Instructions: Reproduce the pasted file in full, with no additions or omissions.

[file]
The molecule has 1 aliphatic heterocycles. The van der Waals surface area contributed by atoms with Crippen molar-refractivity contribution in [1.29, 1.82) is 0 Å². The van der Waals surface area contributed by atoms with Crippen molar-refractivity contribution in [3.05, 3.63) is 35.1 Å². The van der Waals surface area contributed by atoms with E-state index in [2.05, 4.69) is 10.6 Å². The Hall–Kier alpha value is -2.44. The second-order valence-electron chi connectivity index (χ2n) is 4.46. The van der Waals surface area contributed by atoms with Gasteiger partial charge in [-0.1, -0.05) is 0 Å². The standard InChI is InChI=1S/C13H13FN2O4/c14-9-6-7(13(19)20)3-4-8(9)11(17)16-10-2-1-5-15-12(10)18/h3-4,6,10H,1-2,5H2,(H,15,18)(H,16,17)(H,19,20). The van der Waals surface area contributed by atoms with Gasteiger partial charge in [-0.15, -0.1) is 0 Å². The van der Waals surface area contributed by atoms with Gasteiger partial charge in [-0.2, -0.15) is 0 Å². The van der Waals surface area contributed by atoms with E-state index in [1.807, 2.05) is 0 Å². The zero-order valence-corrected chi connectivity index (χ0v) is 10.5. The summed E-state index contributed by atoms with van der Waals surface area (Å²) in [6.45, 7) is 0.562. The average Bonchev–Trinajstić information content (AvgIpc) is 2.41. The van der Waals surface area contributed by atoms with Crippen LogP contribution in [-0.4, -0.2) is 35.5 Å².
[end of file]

The molecule has 1 aliphatic heterocycles. The van der Waals surface area contributed by atoms with Crippen molar-refractivity contribution in [1.29, 1.82) is 0 Å². The van der Waals surface area contributed by atoms with Crippen molar-refractivity contribution in [3.05, 3.63) is 35.1 Å². The van der Waals surface area contributed by atoms with E-state index in [2.05, 4.69) is 10.6 Å². The Hall–Kier alpha value is -2.44. The second-order valence-electron chi connectivity index (χ2n) is 4.46. The van der Waals surface area contributed by atoms with Gasteiger partial charge in [-0.1, -0.05) is 0 Å². The standard InChI is InChI=1S/C13H13FN2O4/c14-9-6-7(13(19)20)3-4-8(9)11(17)16-10-2-1-5-15-12(10)18/h3-4,6,10H,1-2,5H2,(H,15,18)(H,16,17)(H,19,20). The van der Waals surface area contributed by atoms with Gasteiger partial charge in [-0.15, -0.1) is 0 Å². The van der Waals surface area contributed by atoms with Gasteiger partial charge in [-0.2, -0.15) is 0 Å². The van der Waals surface area contributed by atoms with E-state index in [1.807, 2.05) is 0 Å². The zero-order valence-corrected chi connectivity index (χ0v) is 10.5. The summed E-state index contributed by atoms with van der Waals surface area (Å²) in [6.45, 7) is 0.562. The average Bonchev–Trinajstić information content (AvgIpc) is 2.41. The van der Waals surface area contributed by atoms with Crippen LogP contribution in [-0.4, -0.2) is 35.5 Å².